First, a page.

• FloodsMaking flood forecasting easier, faster

    Floods and tornadoes are the deadliest disasters in the world. In the United States alone, approximately eighty lives are lost every year due to flood related incidents. In addition to the loss of lives, the nation loses billions of dollars in property damage and spends billions on recovery and rebuilding efforts every year. With the help of the Internet of Things (IoT) and early alerts and warnings technology, flood forecasting is not impossible.

  • EarthquakesDecision to defund the Earthquake Early Warning system criticized

    The Trump administration’s decision to defund the Earthquake Early Warning system is being criticized by experts. The “administration’s failure to fund the Earthquake Early Warning (EEW) system threatens this vital program and potentially the lives of hundreds or even thousands of people on the West Coast from California to Alaska,” says one expert.

  • Seismic early warningNo funds for California's earthquake early-warning system in Trump's proposed budget

    The Trump administration’s proposed budget would eliminate federal funding for an earthquake early warning system being developed for the U.S. West Coast. Critics say that if the relevant clauses in the budget proposal become law, the long-planned seismic warning effort will be killed. Scientists say the withdrawal of federal funds would likely end the early-warning project, which aims to send smartphone tremor alert messages to West Coast residents.

  • Seismic early warningIsrael to install earthquake early-warning system

    Israel has selected Ottawa, Canada-based Nanometrics to build an earthquake early-warning system in Israel. The alert system will give a 10-to-30-second alert of an impending earthquake. The system’s success depends on the distinction between two types of waves an earthquake generates — P waves (for primary) and S waves (for secondary). P waves are very fast, traveling through rock at between four and seven kilometers per second, and are thus the first waves to arrive at a recording station following an earthquake. An S-wave has a shearing motion that makes the rock vibrate perpendicular to its path. This movement slows the S-wave, so that it travels at two to five kilometers per second, or about half the speed of the P-wave. It is S waves which are almost entirely responsible for the damage and destruction associated with earthquakes.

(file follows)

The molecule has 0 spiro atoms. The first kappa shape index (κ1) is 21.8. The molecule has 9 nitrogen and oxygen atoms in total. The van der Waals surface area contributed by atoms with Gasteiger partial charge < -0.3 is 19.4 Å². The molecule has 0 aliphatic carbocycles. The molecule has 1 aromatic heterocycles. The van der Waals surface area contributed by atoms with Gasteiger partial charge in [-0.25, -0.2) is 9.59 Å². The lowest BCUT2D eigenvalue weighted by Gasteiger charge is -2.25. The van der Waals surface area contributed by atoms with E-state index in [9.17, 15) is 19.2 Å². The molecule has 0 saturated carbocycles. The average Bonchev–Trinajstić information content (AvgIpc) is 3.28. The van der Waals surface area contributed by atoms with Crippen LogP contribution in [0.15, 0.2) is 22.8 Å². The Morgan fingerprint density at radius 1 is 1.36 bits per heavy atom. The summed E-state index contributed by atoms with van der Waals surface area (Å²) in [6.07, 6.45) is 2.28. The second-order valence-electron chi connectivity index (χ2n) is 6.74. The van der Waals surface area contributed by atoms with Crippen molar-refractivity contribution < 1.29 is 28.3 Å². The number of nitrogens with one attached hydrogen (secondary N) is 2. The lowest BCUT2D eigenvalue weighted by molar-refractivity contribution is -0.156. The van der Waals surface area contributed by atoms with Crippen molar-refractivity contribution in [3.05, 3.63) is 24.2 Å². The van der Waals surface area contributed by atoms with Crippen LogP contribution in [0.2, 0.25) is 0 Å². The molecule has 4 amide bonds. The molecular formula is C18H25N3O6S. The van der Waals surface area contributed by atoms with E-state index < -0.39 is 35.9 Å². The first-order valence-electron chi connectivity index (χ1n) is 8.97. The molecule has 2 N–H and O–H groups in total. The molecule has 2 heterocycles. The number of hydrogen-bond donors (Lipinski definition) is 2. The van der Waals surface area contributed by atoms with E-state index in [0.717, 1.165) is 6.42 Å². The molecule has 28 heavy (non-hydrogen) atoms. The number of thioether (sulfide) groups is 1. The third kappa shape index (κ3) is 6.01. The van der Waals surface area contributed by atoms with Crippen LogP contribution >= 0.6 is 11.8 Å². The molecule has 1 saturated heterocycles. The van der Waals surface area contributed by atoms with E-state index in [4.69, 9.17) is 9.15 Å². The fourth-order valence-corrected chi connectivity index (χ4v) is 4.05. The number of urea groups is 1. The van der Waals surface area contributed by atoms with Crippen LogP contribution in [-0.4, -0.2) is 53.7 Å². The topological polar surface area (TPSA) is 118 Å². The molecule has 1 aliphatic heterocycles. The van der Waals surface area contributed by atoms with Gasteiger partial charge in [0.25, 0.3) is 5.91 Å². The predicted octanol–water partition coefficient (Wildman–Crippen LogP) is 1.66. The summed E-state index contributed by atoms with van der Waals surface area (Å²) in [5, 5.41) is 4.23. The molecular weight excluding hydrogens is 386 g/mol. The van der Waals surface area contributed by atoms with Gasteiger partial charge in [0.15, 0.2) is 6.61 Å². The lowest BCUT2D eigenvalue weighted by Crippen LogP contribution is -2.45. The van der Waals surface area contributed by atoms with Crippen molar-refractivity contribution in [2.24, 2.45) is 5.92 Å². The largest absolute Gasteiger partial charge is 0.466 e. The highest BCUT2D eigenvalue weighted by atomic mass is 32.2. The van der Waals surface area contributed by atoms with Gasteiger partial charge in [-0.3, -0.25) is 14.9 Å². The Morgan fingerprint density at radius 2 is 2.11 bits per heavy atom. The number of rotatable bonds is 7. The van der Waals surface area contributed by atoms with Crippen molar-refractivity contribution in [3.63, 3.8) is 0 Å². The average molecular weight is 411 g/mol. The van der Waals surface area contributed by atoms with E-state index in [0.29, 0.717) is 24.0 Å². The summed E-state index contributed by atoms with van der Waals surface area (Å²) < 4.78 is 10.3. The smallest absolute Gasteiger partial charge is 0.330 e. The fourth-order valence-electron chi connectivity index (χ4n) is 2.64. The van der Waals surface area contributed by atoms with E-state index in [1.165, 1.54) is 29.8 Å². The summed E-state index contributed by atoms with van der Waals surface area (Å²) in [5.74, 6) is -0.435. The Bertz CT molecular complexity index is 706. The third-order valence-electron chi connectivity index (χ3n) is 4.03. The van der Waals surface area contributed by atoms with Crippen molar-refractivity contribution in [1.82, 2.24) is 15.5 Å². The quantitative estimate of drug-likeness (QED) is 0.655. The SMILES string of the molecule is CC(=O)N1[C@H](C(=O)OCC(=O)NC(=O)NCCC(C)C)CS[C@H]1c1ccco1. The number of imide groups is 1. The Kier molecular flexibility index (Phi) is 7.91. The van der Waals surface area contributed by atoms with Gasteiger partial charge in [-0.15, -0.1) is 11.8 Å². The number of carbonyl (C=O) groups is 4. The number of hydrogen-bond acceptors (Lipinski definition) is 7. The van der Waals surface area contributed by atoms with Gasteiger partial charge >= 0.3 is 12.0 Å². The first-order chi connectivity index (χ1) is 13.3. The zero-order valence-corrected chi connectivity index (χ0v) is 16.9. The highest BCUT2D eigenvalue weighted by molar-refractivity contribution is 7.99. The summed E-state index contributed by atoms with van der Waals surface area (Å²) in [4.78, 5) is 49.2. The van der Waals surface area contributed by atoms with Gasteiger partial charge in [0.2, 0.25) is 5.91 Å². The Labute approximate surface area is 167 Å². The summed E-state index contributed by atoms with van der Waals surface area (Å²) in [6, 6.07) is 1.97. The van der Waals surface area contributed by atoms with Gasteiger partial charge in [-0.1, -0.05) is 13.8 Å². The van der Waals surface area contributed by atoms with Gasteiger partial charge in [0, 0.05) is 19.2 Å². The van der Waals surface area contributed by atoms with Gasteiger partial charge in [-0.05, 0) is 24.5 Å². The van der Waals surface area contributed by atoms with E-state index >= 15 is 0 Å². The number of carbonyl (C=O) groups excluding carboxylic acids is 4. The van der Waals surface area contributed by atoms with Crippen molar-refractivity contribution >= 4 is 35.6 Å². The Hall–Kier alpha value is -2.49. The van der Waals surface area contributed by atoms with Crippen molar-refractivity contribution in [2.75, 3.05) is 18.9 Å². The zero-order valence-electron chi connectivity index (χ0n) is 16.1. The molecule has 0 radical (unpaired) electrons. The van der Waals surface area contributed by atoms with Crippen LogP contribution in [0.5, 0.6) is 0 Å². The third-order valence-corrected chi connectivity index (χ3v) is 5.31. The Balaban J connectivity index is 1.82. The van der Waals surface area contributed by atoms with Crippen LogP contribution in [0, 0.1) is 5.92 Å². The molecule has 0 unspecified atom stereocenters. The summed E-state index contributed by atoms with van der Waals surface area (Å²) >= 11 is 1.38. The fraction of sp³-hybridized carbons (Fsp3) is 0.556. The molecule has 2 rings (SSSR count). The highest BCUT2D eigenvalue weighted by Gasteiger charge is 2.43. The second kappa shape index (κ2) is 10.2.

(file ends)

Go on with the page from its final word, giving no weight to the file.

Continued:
• Seismic early warningMexico implements lessons from 1985 devastating earthquake

    Five years after the devastating 1985 quake, which killed more than 10,000 people, Mexico equipped itself with one of the world’s most effective early warning systems for earthquakes. SASMEX: The Seismic Alert System of Mexico comprises more than 8200 seismic sensors located in the most active earthquake zone that runs between Jalisco, Michoacán, Guerrero, Oaxaca, and Mexico City.

  • HackingHackers activate Dallas’s emergency sirens system

    Near midnight on Friday night the residents of Dallas, Texas were startled when, simultaneously, 156 emergency sirens sounded the unmistakable warning alarm. Dallas officials soon discovered the reason: The city’s alarms system had been hacked. Dallas’s mayor Mike Rawlings said: “This is yet another serious example of the need for us to upgrade and better safeguard our city’s technology infrastructure.”

  • Disaster predictionPredicting floods, hurricanes with social media

    Social media can warn us about hurricanes, storms, and floods before they happen – according to new research. Key words and photos on social media can signal developing risks – like water levels rising before a flood. Researchers, who analyzed posts on Flickr between 2004 and 2014, found certain words – such as river, water, and landscape - take on distinct meaning of forecast and warning during time periods leading to extreme weather events. Words can be used as ‘social sensors’, to create accurate early warning system for extreme weather, alongside physical sensors.

  • EarthquakesBetter communication key to reducing earthquake death toll

    A major problem in conveying earthquake risks to the public is that scientists are unable to predict when, where, and with what strength the next earthquake will strike. Instead, they use probabilistic forecasting based on seismic clustering. Earthquake experts have long grappled with the problem of how to convey these complex probabilities to lay persons.